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Finally, renunciation is the willingness to work with real situations of aggression in the world. If someone interrupts your world with an attack of aggression, you have to respond to it. There is no other way. Renunciation is being willing to face that kind of situation, rather than covering it up. Everyone is afraid to talk about this. It may be shocking to mention it. Nonetheless, we have to learn to relate to those aspects of the world. We have never developed any response to attack—whether it is a verbal attack or actual physical aggression. People are very shy of this topic, although we have the answers to these challenges in our warrior disciplines, our exertion and our manifestation.

In the warrior tradition, fearlessness is connected with attaching your basic existence to greater vision or what we call the Great Eastern Sun. In order to experience such vast and demanding vision, you need a real connection to basic goodness. The key to that is overcoming doubt and wrong belief. Doubt is your own internal problem, which you have to work with. But then beyond that there may be an enemy, a challenge, that is outside of you. We can’t just pretend that those threats never exist. You might say that your laziness is some kind of enemy, but laziness is not actually an enemy. It would be better to call it an obstacle.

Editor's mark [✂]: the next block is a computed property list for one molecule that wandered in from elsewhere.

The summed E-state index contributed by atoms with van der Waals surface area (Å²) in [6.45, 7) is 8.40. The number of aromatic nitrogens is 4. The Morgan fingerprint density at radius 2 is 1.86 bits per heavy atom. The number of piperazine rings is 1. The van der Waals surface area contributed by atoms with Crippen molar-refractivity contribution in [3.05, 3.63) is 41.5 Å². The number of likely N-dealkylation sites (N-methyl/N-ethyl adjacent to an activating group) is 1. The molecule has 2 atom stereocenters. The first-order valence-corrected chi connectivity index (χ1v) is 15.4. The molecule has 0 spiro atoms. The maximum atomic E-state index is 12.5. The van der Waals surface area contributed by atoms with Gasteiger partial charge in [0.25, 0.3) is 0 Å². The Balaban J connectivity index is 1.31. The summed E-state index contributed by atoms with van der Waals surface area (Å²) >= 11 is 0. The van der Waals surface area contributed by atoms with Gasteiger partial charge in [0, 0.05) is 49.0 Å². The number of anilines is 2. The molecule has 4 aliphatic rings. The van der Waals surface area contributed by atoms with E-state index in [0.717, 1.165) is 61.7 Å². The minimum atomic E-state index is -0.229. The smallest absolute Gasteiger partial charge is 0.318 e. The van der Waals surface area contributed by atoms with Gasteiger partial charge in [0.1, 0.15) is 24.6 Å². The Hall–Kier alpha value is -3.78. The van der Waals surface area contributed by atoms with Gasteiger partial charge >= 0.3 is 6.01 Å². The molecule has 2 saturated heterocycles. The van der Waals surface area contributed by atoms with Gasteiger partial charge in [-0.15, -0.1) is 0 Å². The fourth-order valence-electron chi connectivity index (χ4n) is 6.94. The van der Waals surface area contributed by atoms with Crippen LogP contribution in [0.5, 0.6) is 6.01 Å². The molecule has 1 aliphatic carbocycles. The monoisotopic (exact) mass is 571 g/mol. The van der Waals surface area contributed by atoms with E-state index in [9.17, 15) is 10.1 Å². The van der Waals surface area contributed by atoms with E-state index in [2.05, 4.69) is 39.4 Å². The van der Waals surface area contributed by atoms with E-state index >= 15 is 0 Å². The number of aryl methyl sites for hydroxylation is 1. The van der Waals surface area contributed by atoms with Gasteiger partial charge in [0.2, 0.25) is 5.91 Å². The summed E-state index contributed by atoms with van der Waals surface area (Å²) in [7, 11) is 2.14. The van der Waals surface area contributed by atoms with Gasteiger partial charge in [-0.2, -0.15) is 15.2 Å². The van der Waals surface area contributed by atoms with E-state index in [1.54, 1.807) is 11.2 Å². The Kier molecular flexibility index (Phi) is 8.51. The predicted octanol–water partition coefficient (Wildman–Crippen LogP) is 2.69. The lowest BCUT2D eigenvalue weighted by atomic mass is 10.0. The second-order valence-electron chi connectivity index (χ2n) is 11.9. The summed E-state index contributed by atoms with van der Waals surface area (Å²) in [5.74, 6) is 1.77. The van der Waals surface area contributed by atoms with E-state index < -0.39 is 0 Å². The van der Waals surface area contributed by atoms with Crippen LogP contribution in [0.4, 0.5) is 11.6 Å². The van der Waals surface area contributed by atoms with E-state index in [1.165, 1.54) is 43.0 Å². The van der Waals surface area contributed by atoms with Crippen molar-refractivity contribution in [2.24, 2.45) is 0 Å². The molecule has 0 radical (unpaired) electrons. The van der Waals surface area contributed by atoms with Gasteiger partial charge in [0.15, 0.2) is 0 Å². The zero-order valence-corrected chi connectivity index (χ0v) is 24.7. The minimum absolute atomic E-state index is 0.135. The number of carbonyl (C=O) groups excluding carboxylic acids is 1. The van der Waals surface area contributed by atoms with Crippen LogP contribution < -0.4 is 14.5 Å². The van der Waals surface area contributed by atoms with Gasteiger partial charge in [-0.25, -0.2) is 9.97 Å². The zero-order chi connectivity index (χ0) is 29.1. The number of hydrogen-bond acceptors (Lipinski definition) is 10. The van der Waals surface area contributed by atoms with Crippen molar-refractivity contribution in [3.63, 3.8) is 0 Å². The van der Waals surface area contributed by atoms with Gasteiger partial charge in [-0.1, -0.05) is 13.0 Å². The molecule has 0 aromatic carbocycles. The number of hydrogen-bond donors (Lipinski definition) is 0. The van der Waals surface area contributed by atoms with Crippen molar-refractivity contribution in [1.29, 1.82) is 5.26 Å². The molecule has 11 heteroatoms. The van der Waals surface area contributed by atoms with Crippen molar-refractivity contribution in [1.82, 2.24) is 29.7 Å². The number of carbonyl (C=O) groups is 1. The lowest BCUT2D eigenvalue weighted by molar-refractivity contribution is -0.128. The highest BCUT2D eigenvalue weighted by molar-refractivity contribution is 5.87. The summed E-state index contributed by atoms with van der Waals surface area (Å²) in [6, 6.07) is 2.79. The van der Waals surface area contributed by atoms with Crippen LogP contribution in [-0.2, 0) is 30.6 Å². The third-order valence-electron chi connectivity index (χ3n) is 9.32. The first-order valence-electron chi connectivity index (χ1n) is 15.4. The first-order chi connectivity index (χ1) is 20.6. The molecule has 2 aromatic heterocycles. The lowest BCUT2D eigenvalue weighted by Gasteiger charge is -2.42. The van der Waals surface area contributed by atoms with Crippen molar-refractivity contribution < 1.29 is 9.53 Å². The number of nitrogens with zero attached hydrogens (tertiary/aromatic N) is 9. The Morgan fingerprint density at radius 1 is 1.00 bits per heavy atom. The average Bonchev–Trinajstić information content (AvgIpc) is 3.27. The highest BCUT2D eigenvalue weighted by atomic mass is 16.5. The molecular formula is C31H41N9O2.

How are we going to respond to real opposition that arises in the world? As a warrior, how are you going to relate with that? You don’t need a party-line logic or a package deal response. They don’t really help. In my experience of how students usually relate with conflict, I find that they tend to freeze up when someone is very critical of them. They become non-communicative, which doesn’t help the situation. As warriors, we shouldn’t be uptight and uncommunicative. We find it easy to manifest basic goodness when somebody agrees with us. Even if they’re half agreeing with you, you can talk to them and have a great time. But if someone is edgy and negative, then you freeze, become defensive, and begin to attack them back. That’s the wrong end of the stick. You don’t kill an enemy before they become the enemy. You only slash the enemy when they become a 100% good enemy and present a real 100% challenge. If someone is interested in making love with you, you make love to them. But you don’t rape them. You don’t kill an enemy before they become the enemy. You only slash the enemy when they become a 100% good enemy and present a real 100% challenge. If someone is interested in making love with you, you make love to them. But you don’t rape them. You wait until the other person commits themselves to the situation. Working with your enemy is the same idea.

When a warrior has to kill his enemy, he has a very soft heart. He looks his enemy right in the face. The grip on your sword is quite strong and tough, and then with a tender heart, you cut your enemy into two pieces. At that point, slashing your enemy is equivalent to making love to them. That very strong, powerful stroke is also sympathetic. That fearless stroke is frightening, don’t you think? We don’t want to face that possibility.


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